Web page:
26. Alita: Battle Angel
WW: $325m/ US: $120m

If the last live-action anime conversion is anything to go by ($169m global), this ought to be an unsightly bomb for Fox, but it doesn’t pay to underestimate James Cameron, even when he has inexplicably given the nod to Robert Rodriguez taking over his long-gestating project. If the trailer is anything indication, Rodriguez may have forsaken his usual slipshod, cheap-and-cheerful approach for something more measured and considered. And, for all that there has been disbelief at the over-sized-eyed imitation of the anime style, for no clearly defined reason, it might well be the key to the picture’s appeal; this looks different. It stands out. I’m doubtful Alita will do Cameron-sized numbers, or even justify the expense, and it could be another Dark Angel, but it could also turn out surprisingly well. Also to consider: Alita’s scheduled amid a crammed July, so really needs to exert a must-see factor to fend off Skyscraper the week before and M:I 6 the week after. (UK/US: 20 July)

25. X-Men: Dark Phoenix
WW: $355m/ US: $140m

You might assume the bottom will instantly drop out of the X-Men market on the basis of the yet to be approved Disney-Fox deal, but it’s more likely that – unless debut director and long-time series writer and producer Simon Kinberg somehow knocks it out of the park, which let’s face it, isn’t the way it tends to work when writers unwarrantedly and suddenly graduate to having huge budgets to piss away – it will simply sink to the level of pre-Days of Future Past performers like First Class and The Wolverine. Of course, I was wrong about Logan’s potential. And Deadpool’s. (UK/US: 2 November)

24. Hotel Transylvania 3: Summer Vacation
WW: $380m/ US: $145m

The second Hotel was a bigger hit than the first to the tune of $100m, but this outing is shorn of its Halloween berth and unleashed on a crowded summer market. Can it do the business? Well, it arrives almost a month after Incredibles 2, so has no animations steeping directly on its toes (although Marvel’s family-friendly Ant-Man and the Wasp arrives the week before). I don’t rate the series at all, but it probably hasn’t reached Ice Age levels of fatigue yet, and this is Adam Sandler’s sole cinematic avenue at present, so I suspect it will do less well than its predecessor but more than agreeably for what is, as per Sony guidelines, a modestly-budgeted cartoon flick. (UK: 27 July, US: 13 July)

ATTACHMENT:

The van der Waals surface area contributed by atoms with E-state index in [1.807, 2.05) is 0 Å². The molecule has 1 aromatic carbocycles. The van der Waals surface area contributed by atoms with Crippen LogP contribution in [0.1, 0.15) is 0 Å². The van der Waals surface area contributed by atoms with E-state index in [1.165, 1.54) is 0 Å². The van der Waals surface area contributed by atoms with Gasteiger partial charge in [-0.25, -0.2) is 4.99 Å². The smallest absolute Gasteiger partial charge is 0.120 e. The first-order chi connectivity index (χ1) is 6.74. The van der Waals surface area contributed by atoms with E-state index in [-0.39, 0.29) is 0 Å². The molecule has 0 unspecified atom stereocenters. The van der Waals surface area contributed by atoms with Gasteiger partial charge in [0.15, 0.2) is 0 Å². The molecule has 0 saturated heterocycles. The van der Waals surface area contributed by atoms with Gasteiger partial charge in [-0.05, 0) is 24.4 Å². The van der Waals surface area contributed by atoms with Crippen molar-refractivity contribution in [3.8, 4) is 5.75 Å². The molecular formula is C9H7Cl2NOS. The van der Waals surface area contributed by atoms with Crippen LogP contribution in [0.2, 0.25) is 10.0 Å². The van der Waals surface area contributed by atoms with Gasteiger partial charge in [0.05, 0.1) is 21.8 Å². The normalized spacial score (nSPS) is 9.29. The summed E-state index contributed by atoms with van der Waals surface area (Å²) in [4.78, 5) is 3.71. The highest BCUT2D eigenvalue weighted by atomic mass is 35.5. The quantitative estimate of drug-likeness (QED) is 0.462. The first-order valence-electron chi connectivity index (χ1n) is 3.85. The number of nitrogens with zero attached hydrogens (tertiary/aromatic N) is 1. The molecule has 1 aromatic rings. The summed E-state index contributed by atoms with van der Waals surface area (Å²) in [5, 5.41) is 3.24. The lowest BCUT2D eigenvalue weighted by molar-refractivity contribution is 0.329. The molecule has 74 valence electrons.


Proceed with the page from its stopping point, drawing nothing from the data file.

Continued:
23. The Meg
WW: $395m/ US: $85m

A Chinese co-production toplined by the Stat, where he’s something of a draw, and the prospects of a giant shark and a strong reception in the Middle Kingdom (Bing Le and ex co-star) could spell a formidable combination for this long-in-development movie. Hopefully, being the Stat, it also has a sense of fun about itself. If the pencilled-in release dates are accurate, the delay in getting it out in the US has the possibility of negatively – or positively, piracy aside – impacting its reception there. (UK: 2 March, US: 10 August)

22. Bumblebee
WW: $400m/ US: $115m

The bottom dropped out of the Transformers cinematic universe no sooner had it been created, with The Last Knight grossing half a billion dollars less than its predecessor. Unfortunately for Paramount, spinoff Bumblebee was already in production by that point. On the plus side, this won’t have cost as much, it has a fairly open field as a late year release, and Laika director Travis Knight could bring a genuine sense of fun to the previously Bay-dominated Hasbro series. The ‘80s period setting might also be a nostalgic selling point post-It and Stranger Things (alternatively, it could seem like bandwagon jumping). I expect a modest showing. (US: 21 December)

21. Skyscraper
WW: $410m/ US: $95m

Can there be too much Johnson in a single year? Another Chinese co-production, in which Dwayne reteams with Rawson Marshall Thurber (Central Intelligence) for a 3D disaster picture in the vein of San Andreas by way of Towering Inferno. Logic dictates it will be pretty awful, but that didn’t prevent San Andreas making a whole lot of coin ($100m in China alone). (UK/US: 13 July)

20-11

20. Ready Player One
WW: $415m/ US: $165m